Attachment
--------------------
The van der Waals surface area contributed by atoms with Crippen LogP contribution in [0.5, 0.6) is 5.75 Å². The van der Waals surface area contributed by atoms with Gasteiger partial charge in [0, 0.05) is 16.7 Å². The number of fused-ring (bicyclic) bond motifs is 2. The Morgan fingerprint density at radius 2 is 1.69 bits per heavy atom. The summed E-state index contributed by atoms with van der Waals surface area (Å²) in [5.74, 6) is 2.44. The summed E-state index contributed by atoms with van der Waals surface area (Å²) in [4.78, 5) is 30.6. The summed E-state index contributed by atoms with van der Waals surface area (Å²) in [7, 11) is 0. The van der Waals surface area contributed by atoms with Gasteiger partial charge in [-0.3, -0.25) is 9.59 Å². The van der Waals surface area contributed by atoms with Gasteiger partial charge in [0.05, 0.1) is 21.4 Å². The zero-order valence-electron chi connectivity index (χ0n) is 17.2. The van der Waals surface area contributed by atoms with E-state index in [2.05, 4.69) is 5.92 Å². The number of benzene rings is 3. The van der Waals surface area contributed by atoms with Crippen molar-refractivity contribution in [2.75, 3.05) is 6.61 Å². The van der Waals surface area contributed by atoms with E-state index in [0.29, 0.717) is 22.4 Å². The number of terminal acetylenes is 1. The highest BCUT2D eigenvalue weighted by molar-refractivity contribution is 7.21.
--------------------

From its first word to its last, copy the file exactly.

The van der Waals surface area contributed by atoms with Crippen LogP contribution in [0.5, 0.6) is 5.75 Å². The van der Waals surface area contributed by atoms with Gasteiger partial charge in [0, 0.05) is 16.7 Å². The number of fused-ring (bicyclic) bond motifs is 2. The Morgan fingerprint density at radius 2 is 1.69 bits per heavy atom. The summed E-state index contributed by atoms with van der Waals surface area (Å²) in [5.74, 6) is 2.44. The summed E-state index contributed by atoms with van der Waals surface area (Å²) in [4.78, 5) is 30.6. The summed E-state index contributed by atoms with van der Waals surface area (Å²) in [7, 11) is 0. The van der Waals surface area contributed by atoms with Gasteiger partial charge in [-0.3, -0.25) is 9.59 Å². The van der Waals surface area contributed by atoms with Gasteiger partial charge in [0.05, 0.1) is 21.4 Å². The zero-order valence-electron chi connectivity index (χ0n) is 17.2. The van der Waals surface area contributed by atoms with E-state index in [2.05, 4.69) is 5.92 Å². The number of benzene rings is 3. The van der Waals surface area contributed by atoms with Crippen molar-refractivity contribution in [2.75, 3.05) is 6.61 Å². The van der Waals surface area contributed by atoms with E-state index in [0.29, 0.717) is 22.4 Å². The number of terminal acetylenes is 1. The highest BCUT2D eigenvalue weighted by molar-refractivity contribution is 7.21.